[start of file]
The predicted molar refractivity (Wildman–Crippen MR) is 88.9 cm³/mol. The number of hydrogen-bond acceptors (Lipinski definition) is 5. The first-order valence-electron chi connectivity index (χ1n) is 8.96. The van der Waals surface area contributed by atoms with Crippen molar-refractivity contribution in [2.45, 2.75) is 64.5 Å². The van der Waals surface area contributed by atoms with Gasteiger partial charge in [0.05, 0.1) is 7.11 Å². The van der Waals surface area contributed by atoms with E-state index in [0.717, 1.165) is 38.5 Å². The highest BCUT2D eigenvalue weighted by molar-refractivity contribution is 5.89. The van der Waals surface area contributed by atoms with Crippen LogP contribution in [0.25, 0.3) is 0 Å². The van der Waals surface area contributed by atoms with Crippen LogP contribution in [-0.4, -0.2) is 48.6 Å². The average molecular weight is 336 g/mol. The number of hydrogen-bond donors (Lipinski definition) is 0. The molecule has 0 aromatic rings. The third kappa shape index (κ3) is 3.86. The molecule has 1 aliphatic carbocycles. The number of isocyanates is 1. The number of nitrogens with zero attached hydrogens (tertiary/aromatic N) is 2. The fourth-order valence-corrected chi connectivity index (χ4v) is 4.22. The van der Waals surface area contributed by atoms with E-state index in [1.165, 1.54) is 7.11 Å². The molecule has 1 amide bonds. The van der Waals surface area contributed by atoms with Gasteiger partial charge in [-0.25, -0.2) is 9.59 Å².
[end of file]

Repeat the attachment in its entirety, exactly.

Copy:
The predicted molar refractivity (Wildman–Crippen MR) is 88.9 cm³/mol. The number of hydrogen-bond acceptors (Lipinski definition) is 5. The first-order valence-electron chi connectivity index (χ1n) is 8.96. The van der Waals surface area contributed by atoms with Crippen molar-refractivity contribution in [2.45, 2.75) is 64.5 Å². The van der Waals surface area contributed by atoms with Gasteiger partial charge in [0.05, 0.1) is 7.11 Å². The van der Waals surface area contributed by atoms with E-state index in [0.717, 1.165) is 38.5 Å². The highest BCUT2D eigenvalue weighted by molar-refractivity contribution is 5.89. The van der Waals surface area contributed by atoms with Crippen LogP contribution in [0.25, 0.3) is 0 Å². The van der Waals surface area contributed by atoms with Crippen LogP contribution in [-0.4, -0.2) is 48.6 Å². The average molecular weight is 336 g/mol. The number of hydrogen-bond donors (Lipinski definition) is 0. The molecule has 0 aromatic rings. The third kappa shape index (κ3) is 3.86. The molecule has 1 aliphatic carbocycles. The number of isocyanates is 1. The number of nitrogens with zero attached hydrogens (tertiary/aromatic N) is 2. The fourth-order valence-corrected chi connectivity index (χ4v) is 4.22. The van der Waals surface area contributed by atoms with E-state index in [1.165, 1.54) is 7.11 Å². The molecule has 1 amide bonds. The van der Waals surface area contributed by atoms with Gasteiger partial charge in [-0.25, -0.2) is 9.59 Å².